Gary Wang is a street photographer based in Singapore and is well regarded for his work shot on his Leica camera and super-wide 21mm lens. He is the founding member & head of Rangefinder Singapore, a community dedicated to further knowledge of photography and rangefinder cameras. He has also been recently nominated to the 2011 Platform Ten project. Eric Kim had the chance to sit down with Gary recently and ask him a few questions.
Q: Can you tell us more about your personal background and how you got introduced to street photography?
A: A little bit of personal background. I’m actually neither photography trained nor am I in the creative field. In fact, I was educated as an aircraft engineer and I’m currently working in the aviation industry. Since I was a kid, I have been really inspired by books on war journalism, documentary photographers documenting different tribes & their culture, capturing them on either heart-wrenching or heart-warming pictures. I feel that it is amazing how one picture can induce such different emotional reactions from different audiences.
With that, I do like documenting people and their culture. I have never had the opportunity to be a photojournalist, so I guess the natural thing to do is to take it out on the streets by documenting daily life around me. I started out by shooting alone over the weekends and reviewing my shots, comparing them with established photographers to see what was lacking and how I could improve. I feel that through street photography, I get to know other cultures better, regardless of which country I’m in.
Q: Describe yourself when you are shooting on the streets. How close do you get to your subjects and how do they typically react to you taking photos of them?
A: I would say, I could get as close as one meter or within three meters. It really depends on how I would like to frame and compose the shot. The adrenaline rush of being up close is so addictive like a drug.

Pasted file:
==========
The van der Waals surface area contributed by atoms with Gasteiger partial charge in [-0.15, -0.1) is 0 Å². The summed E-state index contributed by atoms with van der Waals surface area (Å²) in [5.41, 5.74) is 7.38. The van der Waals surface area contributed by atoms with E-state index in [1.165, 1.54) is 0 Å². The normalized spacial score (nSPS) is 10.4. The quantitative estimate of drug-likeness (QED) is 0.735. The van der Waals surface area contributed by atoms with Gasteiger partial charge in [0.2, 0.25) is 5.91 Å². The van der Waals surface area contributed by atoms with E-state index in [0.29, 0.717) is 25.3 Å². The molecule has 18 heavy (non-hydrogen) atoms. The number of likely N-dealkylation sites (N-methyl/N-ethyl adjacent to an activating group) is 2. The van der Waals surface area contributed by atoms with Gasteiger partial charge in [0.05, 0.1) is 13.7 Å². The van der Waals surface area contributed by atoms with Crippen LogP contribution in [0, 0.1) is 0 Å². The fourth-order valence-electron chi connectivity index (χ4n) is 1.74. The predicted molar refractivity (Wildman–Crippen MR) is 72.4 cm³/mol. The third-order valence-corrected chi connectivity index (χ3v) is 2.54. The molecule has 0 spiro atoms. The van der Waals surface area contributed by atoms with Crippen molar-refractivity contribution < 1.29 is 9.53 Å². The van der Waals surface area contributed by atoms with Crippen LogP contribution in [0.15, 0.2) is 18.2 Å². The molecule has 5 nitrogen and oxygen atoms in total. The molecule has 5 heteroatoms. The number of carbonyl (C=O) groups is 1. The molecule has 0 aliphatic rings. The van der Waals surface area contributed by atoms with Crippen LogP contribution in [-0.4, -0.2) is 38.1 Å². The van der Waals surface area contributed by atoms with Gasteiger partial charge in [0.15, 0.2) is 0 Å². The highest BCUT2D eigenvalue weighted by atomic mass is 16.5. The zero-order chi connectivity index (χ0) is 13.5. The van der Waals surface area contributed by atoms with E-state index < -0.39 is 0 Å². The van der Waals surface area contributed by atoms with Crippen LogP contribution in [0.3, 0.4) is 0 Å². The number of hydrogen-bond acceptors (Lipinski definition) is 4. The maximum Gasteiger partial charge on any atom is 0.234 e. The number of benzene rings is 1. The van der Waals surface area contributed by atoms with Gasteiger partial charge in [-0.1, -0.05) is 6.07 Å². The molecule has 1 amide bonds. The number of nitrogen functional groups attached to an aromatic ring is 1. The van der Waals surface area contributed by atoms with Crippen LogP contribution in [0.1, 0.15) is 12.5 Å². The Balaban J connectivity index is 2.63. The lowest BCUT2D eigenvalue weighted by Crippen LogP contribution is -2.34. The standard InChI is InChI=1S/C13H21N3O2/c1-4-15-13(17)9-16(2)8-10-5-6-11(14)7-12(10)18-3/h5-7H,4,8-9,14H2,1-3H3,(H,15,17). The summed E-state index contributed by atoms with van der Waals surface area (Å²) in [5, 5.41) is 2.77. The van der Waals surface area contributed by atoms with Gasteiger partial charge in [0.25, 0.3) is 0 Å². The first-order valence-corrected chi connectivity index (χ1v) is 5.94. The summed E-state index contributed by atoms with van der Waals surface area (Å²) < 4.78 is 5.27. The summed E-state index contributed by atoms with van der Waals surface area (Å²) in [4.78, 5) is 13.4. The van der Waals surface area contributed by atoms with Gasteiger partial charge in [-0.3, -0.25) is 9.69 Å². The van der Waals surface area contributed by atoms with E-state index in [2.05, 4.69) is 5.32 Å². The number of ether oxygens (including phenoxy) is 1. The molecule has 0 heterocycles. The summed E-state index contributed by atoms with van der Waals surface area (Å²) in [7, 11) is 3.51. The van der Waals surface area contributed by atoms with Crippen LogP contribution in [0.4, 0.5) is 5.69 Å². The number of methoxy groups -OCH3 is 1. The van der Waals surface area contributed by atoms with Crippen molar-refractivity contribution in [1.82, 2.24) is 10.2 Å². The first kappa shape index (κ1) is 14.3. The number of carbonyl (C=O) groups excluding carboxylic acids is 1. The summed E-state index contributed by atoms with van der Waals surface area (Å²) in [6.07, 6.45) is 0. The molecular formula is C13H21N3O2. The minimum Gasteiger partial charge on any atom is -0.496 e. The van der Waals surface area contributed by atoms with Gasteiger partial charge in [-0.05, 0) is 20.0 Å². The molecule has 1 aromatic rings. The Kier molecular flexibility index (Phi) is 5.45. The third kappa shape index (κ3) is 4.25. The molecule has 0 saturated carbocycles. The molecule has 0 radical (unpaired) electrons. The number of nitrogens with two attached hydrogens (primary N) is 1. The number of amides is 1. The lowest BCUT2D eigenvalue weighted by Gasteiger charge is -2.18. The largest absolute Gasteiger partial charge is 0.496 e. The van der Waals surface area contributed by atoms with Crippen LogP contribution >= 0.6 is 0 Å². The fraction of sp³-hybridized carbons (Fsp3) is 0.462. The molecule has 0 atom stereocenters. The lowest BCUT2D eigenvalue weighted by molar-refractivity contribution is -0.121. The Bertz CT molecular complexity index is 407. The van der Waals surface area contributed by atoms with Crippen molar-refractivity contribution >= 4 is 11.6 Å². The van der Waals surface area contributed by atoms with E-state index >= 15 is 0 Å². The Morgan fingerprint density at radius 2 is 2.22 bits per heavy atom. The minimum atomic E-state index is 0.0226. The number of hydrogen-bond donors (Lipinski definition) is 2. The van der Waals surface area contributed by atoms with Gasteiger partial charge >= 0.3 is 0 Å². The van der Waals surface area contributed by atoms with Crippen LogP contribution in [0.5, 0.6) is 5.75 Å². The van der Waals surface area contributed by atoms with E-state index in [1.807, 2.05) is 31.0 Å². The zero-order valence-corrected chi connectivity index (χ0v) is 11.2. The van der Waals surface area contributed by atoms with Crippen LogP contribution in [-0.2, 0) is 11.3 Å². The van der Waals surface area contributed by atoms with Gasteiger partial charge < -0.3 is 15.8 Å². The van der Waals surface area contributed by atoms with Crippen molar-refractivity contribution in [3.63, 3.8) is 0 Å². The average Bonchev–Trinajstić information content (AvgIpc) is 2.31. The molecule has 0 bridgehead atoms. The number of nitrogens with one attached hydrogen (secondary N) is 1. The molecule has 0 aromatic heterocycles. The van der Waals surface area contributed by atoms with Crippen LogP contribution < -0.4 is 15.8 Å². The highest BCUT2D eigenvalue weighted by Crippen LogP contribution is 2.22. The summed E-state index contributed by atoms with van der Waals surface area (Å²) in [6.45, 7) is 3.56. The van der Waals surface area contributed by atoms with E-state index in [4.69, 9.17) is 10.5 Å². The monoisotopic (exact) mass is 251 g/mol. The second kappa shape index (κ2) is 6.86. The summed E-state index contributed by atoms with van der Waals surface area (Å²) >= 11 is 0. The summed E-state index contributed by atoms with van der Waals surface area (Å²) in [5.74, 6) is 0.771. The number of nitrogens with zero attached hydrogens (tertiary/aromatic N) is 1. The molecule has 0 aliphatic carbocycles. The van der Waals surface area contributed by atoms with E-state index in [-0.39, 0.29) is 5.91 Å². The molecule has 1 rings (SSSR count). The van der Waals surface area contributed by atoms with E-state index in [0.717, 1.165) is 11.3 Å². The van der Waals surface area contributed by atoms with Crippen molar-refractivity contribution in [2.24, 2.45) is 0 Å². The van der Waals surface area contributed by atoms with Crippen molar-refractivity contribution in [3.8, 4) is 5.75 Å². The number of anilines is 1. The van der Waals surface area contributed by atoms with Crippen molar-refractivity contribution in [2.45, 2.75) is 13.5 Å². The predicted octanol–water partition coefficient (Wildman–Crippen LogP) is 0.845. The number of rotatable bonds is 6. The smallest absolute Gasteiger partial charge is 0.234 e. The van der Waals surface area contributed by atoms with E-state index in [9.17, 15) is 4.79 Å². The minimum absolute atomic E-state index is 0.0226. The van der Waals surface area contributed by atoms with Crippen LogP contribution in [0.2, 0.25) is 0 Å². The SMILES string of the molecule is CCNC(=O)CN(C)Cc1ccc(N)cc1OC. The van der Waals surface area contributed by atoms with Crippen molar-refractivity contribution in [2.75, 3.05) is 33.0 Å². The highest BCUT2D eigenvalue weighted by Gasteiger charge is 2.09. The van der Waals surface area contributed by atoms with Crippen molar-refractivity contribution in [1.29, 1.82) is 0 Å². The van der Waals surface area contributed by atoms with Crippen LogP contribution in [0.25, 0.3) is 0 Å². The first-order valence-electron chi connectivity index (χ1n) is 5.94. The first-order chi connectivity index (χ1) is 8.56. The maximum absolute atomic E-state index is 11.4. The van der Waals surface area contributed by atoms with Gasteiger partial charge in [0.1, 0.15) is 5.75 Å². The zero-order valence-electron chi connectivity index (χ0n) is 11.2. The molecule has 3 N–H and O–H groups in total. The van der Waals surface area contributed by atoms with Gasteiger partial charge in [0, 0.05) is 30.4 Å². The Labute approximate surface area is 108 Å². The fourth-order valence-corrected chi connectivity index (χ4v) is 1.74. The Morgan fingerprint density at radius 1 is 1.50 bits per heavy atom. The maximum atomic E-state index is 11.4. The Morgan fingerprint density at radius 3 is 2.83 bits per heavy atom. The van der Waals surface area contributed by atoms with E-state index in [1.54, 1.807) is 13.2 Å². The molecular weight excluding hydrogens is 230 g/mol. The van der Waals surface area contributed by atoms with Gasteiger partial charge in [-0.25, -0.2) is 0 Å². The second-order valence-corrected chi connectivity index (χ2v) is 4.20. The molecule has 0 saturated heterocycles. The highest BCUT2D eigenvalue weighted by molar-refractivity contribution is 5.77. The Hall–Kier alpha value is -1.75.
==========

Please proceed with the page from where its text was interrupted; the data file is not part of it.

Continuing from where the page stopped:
Generally, after the shutter fires off when I bring my camera down, I usually will be looking at shocked, dazed faces and a fair few that do not even know that they have been shot. Of course through the years I’ve had my fair share of being shouted at, but not that much. I would say less than six times in four years?
Q: You currently shoot with a Leica M2 and Leica M3 camera and recently made the change from a 35mm to a 21mm lens. Can you describe how your equipment fits your photography style and why the switch in terms of focal length?
A: I chose the M3 and the M2 partially because of vanity reasons. I do love the old classic Leitz design which really hasn’t been seen much after the M4. The MP-3/M3P were way out of my budget range. On the whole, I love rangefinder cameras. They are small and compact, making them great travelling companions. The key word to rangefinder shooting is simplicity. The simplicity of the camera actually allows me to concentrate more on the shooting than worry about anything else. Also these old boys, the M3 and M2, they sure are hardy stuff made by Leitz.
As for the switch from 35mm to 21mm lenses, I went wider as I wanted to get closer to my subjects and at the same time see more of what is behind them. With a 35mm, up close, I felt that I wasn’t able to see what was going on in the background. I love getting close to my subjects, not because it is a ballsy thing to do, but I’ve always felt that by being close, I really am a true participant in the process of the picture construction. Being closer, it is not just about taking the shot but you actually get to feel and smell the scene, to the point of seeing the little twitches on their faces. It’s all about being a part of the going-ons of the street.
Q: Describe the street photography scene in Singapore, and especially about your role in Rangefinder Singapore.